The diverter 20 switches the water flow between the spigot 18 and the shower head 22. In the down position of the handle 28 (FIG. 2), water from the faucets 14, 16 flows to the spigot 18. When the handle 28 is pulled up, the water flow switches from the spigot 18 to the shower head 22. Because the shower head 22 can be placed under water, it is necessary under most plumbing codes to provide a vacuum breaker to prevent tub water from being siphoned back into the water line if a vacuum or suction condition should by some chance occur in the water supply.
The inventive diverter 20 incorporates a positive vacuum breaker which is actuated by the spring 30 (FIGS. 3 and 5) as well as by the weight of the diverter handle and shaft assembly 32. Normally, in the down position of assembly 32 (FIG. 5), water flows from the water inlet 34 through openings 36 in the diverter cage 38, up through the interior of cage 38, and out through openings 40 into the outflow line 42 connected to the spigot 18. The shower outflow 44 is blocked at this time by the valve disc 46 which forms the lower end of the assembly 32. When use of the shower head 22 is desired, the assembly 32 is pulled up by the handle 28 (FIG. 6). The valve disc 46 is thereby pulled into its upper position where it blocks the passage 48 connecting the openings 36 and 40 on the diverter cage 38 but opens a path from openings 36 to the shower outflow 44.
The assembly 32 is biased downward by the combined effect of its own weight and of the spring 30. Consequently, in order for the assembly 32 to remain up, the water pressure in the water inlet 34 must be sufficient to overcome that downward biasing force; in other words, the faucets 14, 16 must be open enough to create a substantial back pressure in the water inlet 34. This back pressure is created by the shower head's inability to dispense water as fast as it is supplied by the water inlet 34.
If a vacuum or suction were to occur at the water inlet 34, or even if the water flow is only turned down to where the back pressure in inlet 34 becomes insufficient to overcome the bias of spring 30, the assembly 32 immediately descends and connects the inlet 34 to the spigot 18 rather than the shower head 22.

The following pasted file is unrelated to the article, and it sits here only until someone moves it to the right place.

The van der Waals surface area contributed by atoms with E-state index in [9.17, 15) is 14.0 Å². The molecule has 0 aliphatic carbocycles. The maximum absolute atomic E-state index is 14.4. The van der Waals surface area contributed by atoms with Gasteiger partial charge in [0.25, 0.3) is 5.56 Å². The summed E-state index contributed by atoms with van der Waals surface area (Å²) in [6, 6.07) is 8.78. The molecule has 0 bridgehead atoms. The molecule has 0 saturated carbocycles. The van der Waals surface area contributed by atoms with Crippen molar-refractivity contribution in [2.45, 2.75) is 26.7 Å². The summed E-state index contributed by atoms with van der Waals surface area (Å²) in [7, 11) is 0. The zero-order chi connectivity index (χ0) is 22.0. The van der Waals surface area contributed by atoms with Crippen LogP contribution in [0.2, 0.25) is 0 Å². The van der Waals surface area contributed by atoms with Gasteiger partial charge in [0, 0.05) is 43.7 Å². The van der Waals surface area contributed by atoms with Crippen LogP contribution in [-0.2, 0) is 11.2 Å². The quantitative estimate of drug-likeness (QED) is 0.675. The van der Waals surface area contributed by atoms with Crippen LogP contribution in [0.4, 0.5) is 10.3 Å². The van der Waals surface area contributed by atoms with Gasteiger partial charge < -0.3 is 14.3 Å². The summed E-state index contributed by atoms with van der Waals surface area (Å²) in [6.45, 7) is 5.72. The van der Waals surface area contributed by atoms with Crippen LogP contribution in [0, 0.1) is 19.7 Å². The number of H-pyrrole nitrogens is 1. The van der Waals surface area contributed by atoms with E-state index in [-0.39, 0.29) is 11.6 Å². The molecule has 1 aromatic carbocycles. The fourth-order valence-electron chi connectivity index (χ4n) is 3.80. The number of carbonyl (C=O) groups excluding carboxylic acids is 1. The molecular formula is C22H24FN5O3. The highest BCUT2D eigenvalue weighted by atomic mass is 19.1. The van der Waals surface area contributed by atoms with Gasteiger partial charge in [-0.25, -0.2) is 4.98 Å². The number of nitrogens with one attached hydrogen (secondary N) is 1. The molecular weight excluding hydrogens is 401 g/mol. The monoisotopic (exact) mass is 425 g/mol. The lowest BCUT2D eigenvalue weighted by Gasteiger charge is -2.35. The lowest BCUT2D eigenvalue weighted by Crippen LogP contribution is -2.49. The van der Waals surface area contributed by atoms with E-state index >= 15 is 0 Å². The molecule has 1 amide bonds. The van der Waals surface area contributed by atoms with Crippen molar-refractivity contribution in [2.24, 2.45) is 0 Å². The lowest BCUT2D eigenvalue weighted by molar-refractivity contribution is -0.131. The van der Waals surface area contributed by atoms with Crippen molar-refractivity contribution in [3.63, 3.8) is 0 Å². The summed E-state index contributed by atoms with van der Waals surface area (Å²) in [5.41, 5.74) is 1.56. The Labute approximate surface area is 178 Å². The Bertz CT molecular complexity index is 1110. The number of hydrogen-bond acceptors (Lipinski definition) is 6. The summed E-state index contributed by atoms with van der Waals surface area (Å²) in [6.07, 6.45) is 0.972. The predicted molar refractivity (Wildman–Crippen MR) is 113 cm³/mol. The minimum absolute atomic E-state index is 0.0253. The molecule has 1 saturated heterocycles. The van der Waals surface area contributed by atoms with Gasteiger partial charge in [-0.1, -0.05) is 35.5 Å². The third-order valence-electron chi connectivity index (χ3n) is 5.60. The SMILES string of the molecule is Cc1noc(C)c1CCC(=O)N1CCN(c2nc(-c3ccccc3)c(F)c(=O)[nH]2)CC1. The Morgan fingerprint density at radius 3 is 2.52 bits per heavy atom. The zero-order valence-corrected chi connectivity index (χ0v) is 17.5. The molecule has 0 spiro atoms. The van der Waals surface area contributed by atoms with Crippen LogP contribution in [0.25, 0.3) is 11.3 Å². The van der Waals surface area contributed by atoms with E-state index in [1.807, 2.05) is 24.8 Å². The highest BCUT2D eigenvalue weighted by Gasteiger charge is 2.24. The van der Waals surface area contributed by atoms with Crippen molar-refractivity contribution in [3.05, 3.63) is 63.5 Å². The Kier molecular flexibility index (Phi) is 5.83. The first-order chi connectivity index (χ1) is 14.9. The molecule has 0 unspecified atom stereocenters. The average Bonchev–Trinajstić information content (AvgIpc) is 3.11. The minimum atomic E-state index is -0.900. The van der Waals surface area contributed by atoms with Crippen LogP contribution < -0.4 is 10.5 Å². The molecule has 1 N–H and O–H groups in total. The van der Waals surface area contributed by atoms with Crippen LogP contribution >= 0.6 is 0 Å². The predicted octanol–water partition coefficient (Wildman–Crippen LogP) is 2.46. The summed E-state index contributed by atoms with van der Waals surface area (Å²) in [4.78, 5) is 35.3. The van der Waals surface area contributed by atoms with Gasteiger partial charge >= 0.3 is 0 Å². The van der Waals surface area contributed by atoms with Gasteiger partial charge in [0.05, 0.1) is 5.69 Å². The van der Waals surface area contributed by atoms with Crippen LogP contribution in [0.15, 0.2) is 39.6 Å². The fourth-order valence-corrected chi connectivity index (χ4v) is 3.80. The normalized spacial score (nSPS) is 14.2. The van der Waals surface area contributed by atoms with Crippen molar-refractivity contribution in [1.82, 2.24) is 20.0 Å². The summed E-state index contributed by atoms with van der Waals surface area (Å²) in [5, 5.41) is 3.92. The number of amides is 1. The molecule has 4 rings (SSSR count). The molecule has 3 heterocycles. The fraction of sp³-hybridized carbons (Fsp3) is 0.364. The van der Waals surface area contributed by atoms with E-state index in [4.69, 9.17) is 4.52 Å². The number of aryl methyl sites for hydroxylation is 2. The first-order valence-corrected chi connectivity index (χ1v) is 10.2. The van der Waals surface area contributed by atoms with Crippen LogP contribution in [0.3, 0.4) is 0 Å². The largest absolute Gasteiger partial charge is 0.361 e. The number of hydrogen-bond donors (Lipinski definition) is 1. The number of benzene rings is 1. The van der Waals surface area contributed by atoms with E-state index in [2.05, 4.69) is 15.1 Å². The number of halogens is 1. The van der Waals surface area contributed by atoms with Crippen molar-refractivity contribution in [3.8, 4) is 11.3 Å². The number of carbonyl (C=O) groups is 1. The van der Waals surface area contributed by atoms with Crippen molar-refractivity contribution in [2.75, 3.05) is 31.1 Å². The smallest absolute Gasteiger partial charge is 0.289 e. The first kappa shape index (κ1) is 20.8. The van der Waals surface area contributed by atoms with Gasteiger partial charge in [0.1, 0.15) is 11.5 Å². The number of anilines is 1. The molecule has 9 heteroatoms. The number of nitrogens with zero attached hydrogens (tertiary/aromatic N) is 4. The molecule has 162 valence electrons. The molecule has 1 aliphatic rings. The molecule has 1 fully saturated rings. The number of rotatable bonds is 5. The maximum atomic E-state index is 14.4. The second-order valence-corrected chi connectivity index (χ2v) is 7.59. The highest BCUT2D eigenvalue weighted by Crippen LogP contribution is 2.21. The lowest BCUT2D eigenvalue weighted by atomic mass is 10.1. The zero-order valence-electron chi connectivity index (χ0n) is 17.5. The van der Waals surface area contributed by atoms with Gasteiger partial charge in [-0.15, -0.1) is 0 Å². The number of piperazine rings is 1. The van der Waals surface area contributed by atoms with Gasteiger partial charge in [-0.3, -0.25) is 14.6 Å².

Another feature of the inventive diverter is its ability to continue functioning if its operative internal parts become circumferentially misaligned or are improperly installed.
Normally, in order for the openings 36 to be turned toward the inlet 34 and the openings 40 toward the outlet 42, the notch 50 of the inner barrel 52 must be aligned with the notch 54 of the outer barrel 56 when the diverter 20 is assembled. This causes the cage 38, which is held against rotation with respect to inner barrel 52 by ears 57, to be in the correct position. Although the nut 58 protects the relative alignments of the inner barrel 52 and the outer barrel 56, it is possible either by vibration or by installation error that the barrels 52 and 56 will become rotationally misaligned with respect to each other.
To avoid failure of the diverter when the windows 36 and 40 of the cage 38 are turned out of contact with the passages 60, 62, respectively, the lower end of inner barrel 52 is provided with annular channels 64, 66 which communicate with the windows 36, 40, respectively. The windows 36, 40 extend through both the wall of cage 38 and the wall of inner barrel 52.
In the event of misalignment of the windows 36, 40 with the passages 60, 62, water can still flow from passage 60 to window 36 through channel 64, and from window 40 to passage 62 through channel 66. Thus a rotational misalignment of barrels 52, 56 may perhaps reduce the flow capacity of the spigot 18 because the cross section of channels 64, 66 is smaller than the cross section of the corresponding windows, but the diverter will still allow a reasonable flow of water from the inlet 34 to the spigot outlet 42 when the assembly 32 is in the down position.
It is understood that the exemplary diverter valve with vacuum breaker described herein and shown in the drawings represents only a presently preferred embodiment of the invention. Indeed, various modifications and additions may be made to such embodiment without departing from the spirit and scope of the invention. Thus, other modifications and additions may be obvious to those skilled in the art and may be implemented to adapt the present invention for use in a variety of different applications.